Builders, roofers and other professionals in the construction industry will use technical words to describe the works they are carrying out. To many, these are things we do not hear on a regular basis, so at DPR we have listed some of the most common technical words and their meanings, so you can understand what works are being carried out properly:

Batten: This is the strip of wood over roof underlay that roof tiles or slates are fastened to.

Closer: A brick that been cut in half lengthways.

Course: AKA as a &#146course of tiles’, this is a single horizontal row of tiles or slate.

Dry Fix: A method of fastening tiles or slates using ‘dry’ mechanical fixing rather than, or as well, as traditional ‘wet’ mortar. New rules came out about this method a year or so ago.

Flashing: A metal sheet that waterproofs junctions, such as between a wall and a roof.

Gable: This translates into the triangular upper part of a wall that supports a pitched roof.

Jamb: Proper word for the side of an opening in a wall that is for a door or a window

Joist: The right terminology to describe a beam (a long, sturdy piece of squared timber or metal) supporting a floor or ceiling.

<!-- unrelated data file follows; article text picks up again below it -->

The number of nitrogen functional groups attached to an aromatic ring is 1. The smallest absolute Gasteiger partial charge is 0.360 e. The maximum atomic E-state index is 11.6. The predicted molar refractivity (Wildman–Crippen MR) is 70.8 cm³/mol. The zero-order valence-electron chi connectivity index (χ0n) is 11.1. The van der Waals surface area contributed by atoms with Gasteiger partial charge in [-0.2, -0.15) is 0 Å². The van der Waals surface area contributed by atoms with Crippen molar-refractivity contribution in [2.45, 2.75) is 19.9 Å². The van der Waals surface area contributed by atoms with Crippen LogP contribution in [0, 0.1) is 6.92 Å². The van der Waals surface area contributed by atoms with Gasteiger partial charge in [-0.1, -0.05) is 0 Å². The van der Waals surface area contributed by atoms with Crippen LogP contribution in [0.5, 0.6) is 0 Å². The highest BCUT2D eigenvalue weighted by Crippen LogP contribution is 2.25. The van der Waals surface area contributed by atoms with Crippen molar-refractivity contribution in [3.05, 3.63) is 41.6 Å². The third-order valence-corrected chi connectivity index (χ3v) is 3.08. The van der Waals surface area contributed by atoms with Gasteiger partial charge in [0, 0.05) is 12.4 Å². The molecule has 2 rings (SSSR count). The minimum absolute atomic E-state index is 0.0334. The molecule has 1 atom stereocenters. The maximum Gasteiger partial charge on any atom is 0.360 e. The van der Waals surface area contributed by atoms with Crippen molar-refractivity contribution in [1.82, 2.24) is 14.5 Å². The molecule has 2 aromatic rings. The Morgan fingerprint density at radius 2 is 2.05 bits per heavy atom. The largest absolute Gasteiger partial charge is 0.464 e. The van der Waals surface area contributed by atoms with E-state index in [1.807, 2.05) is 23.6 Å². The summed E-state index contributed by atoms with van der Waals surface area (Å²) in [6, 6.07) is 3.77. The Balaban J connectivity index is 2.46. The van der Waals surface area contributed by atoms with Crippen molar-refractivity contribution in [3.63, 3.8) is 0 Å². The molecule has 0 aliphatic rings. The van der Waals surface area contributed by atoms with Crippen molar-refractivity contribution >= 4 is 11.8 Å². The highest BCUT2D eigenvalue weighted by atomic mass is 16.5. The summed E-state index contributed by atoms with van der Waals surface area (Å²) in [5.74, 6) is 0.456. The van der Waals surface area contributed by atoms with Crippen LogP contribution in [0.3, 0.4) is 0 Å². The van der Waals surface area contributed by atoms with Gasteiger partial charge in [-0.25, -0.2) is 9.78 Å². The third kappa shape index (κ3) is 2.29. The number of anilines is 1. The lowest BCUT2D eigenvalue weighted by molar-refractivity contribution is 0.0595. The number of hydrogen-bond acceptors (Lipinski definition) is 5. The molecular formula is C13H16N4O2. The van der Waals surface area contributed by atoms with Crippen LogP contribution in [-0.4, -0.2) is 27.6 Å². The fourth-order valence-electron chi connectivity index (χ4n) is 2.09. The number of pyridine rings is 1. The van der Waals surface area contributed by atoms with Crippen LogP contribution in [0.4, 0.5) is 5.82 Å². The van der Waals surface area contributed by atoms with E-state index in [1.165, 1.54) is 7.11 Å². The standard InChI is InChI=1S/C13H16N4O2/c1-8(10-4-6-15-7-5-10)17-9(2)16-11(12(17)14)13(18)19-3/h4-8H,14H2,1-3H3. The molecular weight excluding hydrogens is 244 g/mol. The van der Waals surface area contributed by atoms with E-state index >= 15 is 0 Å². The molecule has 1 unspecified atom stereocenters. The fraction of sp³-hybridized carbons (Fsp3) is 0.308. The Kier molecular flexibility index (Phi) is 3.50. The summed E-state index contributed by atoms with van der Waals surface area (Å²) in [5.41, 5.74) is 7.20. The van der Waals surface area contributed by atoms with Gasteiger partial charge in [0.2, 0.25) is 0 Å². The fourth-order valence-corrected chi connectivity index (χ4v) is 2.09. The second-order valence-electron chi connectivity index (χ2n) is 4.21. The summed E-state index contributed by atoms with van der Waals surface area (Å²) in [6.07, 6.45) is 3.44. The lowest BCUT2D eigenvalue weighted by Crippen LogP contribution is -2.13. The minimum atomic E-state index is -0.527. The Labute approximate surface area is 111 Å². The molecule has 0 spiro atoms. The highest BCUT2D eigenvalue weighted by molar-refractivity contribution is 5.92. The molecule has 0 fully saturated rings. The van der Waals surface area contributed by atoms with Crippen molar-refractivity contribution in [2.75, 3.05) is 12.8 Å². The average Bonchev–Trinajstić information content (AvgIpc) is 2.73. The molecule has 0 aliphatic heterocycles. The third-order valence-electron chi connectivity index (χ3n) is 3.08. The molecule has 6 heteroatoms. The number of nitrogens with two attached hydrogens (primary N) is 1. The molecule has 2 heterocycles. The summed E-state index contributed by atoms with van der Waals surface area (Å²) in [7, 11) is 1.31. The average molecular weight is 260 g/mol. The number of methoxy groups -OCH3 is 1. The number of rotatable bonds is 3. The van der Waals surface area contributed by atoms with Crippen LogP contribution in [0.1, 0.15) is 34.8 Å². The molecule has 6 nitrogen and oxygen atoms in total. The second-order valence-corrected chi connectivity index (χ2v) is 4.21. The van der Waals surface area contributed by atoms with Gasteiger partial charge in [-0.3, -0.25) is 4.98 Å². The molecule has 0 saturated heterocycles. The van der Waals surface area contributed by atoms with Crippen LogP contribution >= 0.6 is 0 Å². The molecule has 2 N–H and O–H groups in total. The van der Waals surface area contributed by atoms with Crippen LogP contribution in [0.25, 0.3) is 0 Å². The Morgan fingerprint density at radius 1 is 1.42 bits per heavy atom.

Party wall: A wall that separates properties, such as in terraced houses, often carries up to the loft.

Purlin: A horizontal timber or steel beam halfway up a roof that gives extra support.

Ridge: Refers to the top of the roof, usually covered with special ‘ridge tiles’.

So now you know. These are just some of the roofing terms used across the UK to describe parts of your roof. If you however speak to a roofer and do not understand what he is saying, ask him to explain using terms you do understand. At DPR roofing we will not bombard you with all complex words, but instead show you with imagery the problems we have found.

Should you have a problem with your roof and require a comprehensive survey, please do not hesitate to contact one of our roofing team today.